John and David Sturrock 1. Introduction Several years ago, while travelling back with my son David to Oxford where he was studying as an undergraduate, we discussed my work as a mediator and his study of economics, particularly the learning for us both from Game Theory. I (John) had been familiar with The Prisoners’ Dilemma…

I have just read Ian Macduff’s recent Kluwer blog (26 November: “Upheaval and resilience: a note from the Shaky Isles”). What a privilege it is, in this blog, to follow Ian’s erudite writing. He captures so well the spirit of the age, with all its uncertainty, tragedy, hope and opportunity. On that theme, my wife…

The Olympics have come and gone with all of the emotion and inspiration they bring. In our recent, fully-subscribed, residential Summer School on mediation skills for leaders, we reflected on the learning from Rio. We watched a video replay of the men’s taekwondo -80kg final in which Team GB’s Lutalo Muhammad lost to his Ivory…

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  Perhaps we shouldn’t be too surprised by the whole Brexit affair. I’m not talking about the result of the vote itself, but about the referendum process, the behaviour it engendered, and its aftermath. All the classic features were present. Classic features of what? Well, of binary processes. Those that offer a win/lose, yes/no, remain/leave…

“Caminante, no hay camino, se hace camino al andar” “Traveller, there is no path, the path must be forged as you walk.” Antonio Machado, as quoted and translated in Daring Greatly, Brene Brown Those were two very long and eventful days. Though the prospect of reaching an agreement appeared remote – at best – at…

As I write this, I am looking across the Gulf of Aqaba at the Sinai Peninsula in Egypt, near the place where the Egyptian border abuts Israel, south of the Israeli Red Sea port of Eilat. This morning’s BBC news tells us that Israel is on alert for IS attacks in the Sinai. The accompanying…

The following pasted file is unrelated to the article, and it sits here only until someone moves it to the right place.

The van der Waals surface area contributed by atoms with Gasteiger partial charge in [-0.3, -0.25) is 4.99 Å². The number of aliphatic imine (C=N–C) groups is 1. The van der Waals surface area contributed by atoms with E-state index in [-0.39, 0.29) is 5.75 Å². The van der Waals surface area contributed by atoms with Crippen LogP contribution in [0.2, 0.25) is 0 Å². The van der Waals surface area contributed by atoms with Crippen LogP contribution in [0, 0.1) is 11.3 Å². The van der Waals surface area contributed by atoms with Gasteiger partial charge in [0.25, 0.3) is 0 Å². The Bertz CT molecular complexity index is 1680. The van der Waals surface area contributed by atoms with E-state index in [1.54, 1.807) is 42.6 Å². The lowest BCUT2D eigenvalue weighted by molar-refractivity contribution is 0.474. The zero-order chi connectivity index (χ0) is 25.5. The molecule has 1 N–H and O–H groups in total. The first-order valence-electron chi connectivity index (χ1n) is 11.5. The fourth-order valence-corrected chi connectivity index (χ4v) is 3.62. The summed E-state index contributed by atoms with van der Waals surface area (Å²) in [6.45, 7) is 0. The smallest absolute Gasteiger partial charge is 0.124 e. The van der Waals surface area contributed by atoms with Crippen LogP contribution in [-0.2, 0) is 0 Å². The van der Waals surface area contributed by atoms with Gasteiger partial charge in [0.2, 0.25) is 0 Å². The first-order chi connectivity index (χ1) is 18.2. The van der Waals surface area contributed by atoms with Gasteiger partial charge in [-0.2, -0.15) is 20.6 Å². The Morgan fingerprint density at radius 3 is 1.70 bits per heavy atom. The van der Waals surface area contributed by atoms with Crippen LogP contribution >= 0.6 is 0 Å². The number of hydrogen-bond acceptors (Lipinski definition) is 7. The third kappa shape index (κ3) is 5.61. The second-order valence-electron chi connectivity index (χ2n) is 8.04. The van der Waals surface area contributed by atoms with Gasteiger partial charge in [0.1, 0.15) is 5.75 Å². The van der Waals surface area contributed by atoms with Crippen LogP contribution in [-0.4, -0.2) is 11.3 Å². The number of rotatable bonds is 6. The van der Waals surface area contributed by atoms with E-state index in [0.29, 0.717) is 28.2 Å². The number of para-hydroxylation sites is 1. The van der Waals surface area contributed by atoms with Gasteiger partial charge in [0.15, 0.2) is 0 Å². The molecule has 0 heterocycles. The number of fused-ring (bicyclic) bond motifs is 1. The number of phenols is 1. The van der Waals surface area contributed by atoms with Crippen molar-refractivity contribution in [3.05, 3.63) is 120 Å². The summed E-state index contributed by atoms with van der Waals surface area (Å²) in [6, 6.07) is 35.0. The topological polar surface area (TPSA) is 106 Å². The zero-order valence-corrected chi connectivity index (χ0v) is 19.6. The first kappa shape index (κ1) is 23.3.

Catching up on a few episodes of Game of Thrones recently, I was enjoying the string-pulling, manipulation and orchestration being engaged in by almost everyone in the fictional world of Westeros. None of the rulers really make their own decisions, all are influenced and steered by others who all have their own agendas. Some do…

John Nash died this week, in a tragic car accident. John Nash was the Nobel-prize winning mathematician whose theory of non-cooperative games published in 1950 has been described as one of the top ten ideas in economics in the 20th century. His theory introduced and explored the concept of what is known as Nash equilibrium….

Something is in the air at the moment. And it goes to the heart of what we mediators do. On the one hand, noted mediation thinkers such as Robert Bush and Joseph Folger write an empassioned challenge to the profession “Reclaiming Mediation’s Future: Getting Over the Intoxication of Expertise, Re-Focusing on Party Self-Determination”, arguing that…